Graduate Programs Begin Transformation

The graduate programs at The University of Cambodia are steadily growing and with new Associate Dean of Graduate Studies Chheang Vannarith taking charge, the programs are expected to really take shape. 

Eyes Abroad

While graduate students partake in all majors offered at UC, interest has peaked in the area of International Relations, with nearly 50 percent of UC’s 39 graduate-level students enrolled in that particular area of study.

“International studies are attractive in a Cambodian context,” said Vannarith. “Students want to study about the outside world to open their minds to what is going on around the region and the world.”

The interest in international issues, he said, stems from the students’ tendencies toward gaining what he calls “global citizenship” as well as broadening job opportunities. Keying into the global context makes them more attractive to private companies and NGOs throughout the country.

Sim Vireak, an International Relations instructor at UC agreed. He said unlike specializations like marketing or business administration, International Relations offers general knowledge that can be applied to a myriad of fields.

"Now, it's becoming impossible for students to graduate from university not knowing about international politics," Vireak said.

The mode of thought that regulates students being fluent in international issues has been adopted by students trying to make ends meet in the rapidly globalizing world, but it also lines up with the ideals that university President Dr. Kao Kim Hourn has for his institution of higher learning.

In a 2004 case study published in UC’s Journal of Cambodian Studies, Dr. Kao detailed the role that institutions of higher education must play in helping the quickly developing Cambodian society connect to the world at large. An issue gaining consideration by today's Cambodian universities in order raise the standard of  the academic role, he said, is the push for their students to participate beyond their local communities.

“How we go about bringing the two together, ‘the global’ and ‘the local,’ in a meaningful and fruitful way is a focus of much debate in the East as much as it is in the West, in rich nations and in poor nations,” he wrote.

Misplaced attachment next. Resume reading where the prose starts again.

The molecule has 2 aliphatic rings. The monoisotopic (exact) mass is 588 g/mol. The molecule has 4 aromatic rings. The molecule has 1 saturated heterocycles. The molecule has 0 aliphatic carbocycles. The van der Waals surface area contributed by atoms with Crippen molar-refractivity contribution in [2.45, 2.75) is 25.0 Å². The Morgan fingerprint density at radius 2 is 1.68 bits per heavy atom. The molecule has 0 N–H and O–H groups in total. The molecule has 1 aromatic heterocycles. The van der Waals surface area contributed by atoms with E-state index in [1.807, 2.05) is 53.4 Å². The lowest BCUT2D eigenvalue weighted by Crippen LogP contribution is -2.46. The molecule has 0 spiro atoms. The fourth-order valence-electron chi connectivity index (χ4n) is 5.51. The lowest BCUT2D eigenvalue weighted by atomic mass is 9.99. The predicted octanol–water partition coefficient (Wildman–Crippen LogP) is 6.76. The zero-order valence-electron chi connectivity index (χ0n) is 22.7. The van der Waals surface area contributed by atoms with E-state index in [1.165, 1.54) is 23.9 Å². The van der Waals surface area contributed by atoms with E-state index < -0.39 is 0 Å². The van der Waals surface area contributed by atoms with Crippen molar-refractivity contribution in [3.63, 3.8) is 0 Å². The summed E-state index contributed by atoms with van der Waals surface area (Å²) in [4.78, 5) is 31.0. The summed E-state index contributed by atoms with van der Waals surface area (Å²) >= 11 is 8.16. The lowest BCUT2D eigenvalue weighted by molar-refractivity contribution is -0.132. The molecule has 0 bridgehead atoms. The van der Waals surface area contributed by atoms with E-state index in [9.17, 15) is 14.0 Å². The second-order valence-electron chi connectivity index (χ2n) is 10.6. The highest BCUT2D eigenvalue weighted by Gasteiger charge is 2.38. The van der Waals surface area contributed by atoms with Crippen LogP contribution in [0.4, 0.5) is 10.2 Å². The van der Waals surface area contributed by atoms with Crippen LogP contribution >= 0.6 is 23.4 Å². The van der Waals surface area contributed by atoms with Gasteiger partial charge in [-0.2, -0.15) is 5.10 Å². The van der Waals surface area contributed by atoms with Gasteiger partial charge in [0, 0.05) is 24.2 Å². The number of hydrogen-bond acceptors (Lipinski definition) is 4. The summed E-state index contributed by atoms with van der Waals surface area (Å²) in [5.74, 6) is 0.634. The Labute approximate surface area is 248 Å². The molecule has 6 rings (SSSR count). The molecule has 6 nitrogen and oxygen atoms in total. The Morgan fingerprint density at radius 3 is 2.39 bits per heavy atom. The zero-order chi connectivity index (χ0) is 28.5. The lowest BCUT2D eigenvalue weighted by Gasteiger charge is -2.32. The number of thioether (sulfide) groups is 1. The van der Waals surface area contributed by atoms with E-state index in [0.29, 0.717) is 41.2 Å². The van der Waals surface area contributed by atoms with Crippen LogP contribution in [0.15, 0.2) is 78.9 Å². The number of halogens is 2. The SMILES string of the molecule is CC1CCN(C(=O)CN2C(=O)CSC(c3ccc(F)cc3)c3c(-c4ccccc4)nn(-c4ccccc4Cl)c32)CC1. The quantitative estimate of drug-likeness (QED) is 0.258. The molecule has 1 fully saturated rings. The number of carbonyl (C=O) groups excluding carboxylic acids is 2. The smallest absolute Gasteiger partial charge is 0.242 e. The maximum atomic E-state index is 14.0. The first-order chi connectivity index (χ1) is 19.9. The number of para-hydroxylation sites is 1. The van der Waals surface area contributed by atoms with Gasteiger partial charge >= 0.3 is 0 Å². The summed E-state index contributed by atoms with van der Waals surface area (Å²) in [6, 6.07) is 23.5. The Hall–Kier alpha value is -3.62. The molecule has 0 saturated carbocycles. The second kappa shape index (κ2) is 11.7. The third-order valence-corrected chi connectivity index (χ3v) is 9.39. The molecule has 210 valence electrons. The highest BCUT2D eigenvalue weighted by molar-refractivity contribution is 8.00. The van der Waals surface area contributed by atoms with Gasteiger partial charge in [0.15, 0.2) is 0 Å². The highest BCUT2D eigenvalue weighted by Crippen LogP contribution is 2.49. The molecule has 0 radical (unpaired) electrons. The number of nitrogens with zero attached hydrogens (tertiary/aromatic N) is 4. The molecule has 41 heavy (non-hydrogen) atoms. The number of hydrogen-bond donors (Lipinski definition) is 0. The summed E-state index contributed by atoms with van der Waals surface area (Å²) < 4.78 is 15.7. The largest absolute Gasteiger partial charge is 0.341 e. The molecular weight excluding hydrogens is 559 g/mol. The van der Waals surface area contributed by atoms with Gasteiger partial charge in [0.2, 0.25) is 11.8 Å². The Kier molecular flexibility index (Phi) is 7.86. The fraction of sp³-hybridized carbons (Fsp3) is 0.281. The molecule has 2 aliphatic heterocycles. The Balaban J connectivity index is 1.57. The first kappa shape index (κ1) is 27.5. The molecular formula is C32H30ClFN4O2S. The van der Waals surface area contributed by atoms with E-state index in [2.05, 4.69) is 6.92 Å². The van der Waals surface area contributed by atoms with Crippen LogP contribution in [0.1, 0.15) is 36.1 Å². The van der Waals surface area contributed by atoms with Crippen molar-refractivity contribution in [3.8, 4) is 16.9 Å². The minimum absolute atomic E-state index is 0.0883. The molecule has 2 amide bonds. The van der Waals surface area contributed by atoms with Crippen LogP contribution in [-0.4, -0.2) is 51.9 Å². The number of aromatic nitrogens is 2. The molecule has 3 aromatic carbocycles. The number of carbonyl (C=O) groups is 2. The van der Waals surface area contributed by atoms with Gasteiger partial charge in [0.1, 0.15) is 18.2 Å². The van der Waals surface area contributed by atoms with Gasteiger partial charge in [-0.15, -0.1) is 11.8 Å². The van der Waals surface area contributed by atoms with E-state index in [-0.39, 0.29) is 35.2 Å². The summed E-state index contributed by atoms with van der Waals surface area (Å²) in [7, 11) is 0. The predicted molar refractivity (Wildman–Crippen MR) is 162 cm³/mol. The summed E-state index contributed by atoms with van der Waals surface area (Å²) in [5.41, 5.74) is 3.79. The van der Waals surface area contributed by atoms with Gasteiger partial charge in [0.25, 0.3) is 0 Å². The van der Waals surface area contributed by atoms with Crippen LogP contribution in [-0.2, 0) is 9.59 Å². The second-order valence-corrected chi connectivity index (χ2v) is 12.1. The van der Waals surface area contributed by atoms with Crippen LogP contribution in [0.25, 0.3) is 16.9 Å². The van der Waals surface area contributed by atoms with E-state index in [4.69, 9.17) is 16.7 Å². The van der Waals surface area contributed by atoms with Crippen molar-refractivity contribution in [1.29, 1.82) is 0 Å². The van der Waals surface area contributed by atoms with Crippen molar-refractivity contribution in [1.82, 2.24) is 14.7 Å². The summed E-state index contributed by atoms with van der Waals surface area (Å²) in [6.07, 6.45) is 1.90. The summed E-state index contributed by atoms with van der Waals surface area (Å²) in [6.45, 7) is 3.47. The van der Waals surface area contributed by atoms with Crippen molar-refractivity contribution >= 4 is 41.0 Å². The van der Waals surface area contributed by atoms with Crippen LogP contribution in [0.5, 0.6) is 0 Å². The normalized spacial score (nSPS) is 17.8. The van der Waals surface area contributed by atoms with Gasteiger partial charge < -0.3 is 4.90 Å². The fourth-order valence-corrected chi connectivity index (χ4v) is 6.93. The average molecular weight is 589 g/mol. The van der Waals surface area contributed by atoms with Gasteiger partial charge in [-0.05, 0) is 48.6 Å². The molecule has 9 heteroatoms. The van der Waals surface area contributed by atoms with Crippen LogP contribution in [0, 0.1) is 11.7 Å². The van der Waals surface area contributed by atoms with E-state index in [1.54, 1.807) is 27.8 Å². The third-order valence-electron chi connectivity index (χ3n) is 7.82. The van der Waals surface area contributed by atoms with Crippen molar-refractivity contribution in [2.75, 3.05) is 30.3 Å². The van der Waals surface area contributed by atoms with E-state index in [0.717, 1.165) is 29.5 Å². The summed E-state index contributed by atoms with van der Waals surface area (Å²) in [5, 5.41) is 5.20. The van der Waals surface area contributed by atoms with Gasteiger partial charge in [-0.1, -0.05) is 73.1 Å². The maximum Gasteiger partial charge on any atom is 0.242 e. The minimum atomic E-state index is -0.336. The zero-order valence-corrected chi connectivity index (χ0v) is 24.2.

Focusing on Research

According to Vannarith, the graduate program currently operates in a top-down method of instruction with lecturers passing on information to students and holding class discussions. While the graduate students eagerly seek out knowledge from their instructors, he said the problem lies in the students’ experience gap.

“Some students are knowledgeable on international issues and are mature for their age,” he said. “Others lack the experience and reading, which makes it difficult for them to catch up.”

In the coming months and years, he hopes to evolve the graduate program into a more bottom-up approach by implementing research-based instruction, which falls in line with the university mandates.

To encourage an environment toward research, Vannarith has compiled a 30- to 40-book collection for the graduate reading corner in his office. This is only the beginning of what is to come for the program. He also hopes to increase student publications in the Journal of Cambodian Studies, especially among those performing PhD research, and invite lecturers to talk to students regarding current issues in research methodology.

"I want to get students excited [about publishing their research],” Vannarith said. “Especially, for those who wish to do their PhD elsewhere, publication is important.”

Some lecturers, like Vireak, have already begun to adopt this instruction method. In his classes, he tends to take the first three to four weeks to lecture, and then he turns the tables and has the students to do the research and teach one another while he acts as the class facilitator. Each student, he said, usually presents once or twice a term.

"Graduate students must have better English skills, presentation skills, writing skills and critical thinking ability. They cannot afford to take it easy as if studying for a Bachelor's degree," he said. "I push the impossible. After the work is done, you can see that you can do better than you thought."

Setting the Standards

As the flourishing University of Cambodia continues to evolve, along with it will come its graduate studies program. While UC’s diverse and interdisciplinary curriculum sets it apart from universities around the nation, the young program will also mature to accommodate the needs of the students seeking further education.

While many new ideas still rest at the discussion stages of development, Vannarith wants to incorporate programs and courses to meet the demands of the job market. One such idea is an “executive program,” which he said would promote communication skills and leadership in the classroom.

“We should redesign the program so that it could help students to practice leadership in the workplace,” he said. 

He also said that developing the curriculum to promote creative thinking and critical approaches to current situations would also be beneficial to students in helping them to apply theories to today’s societal context.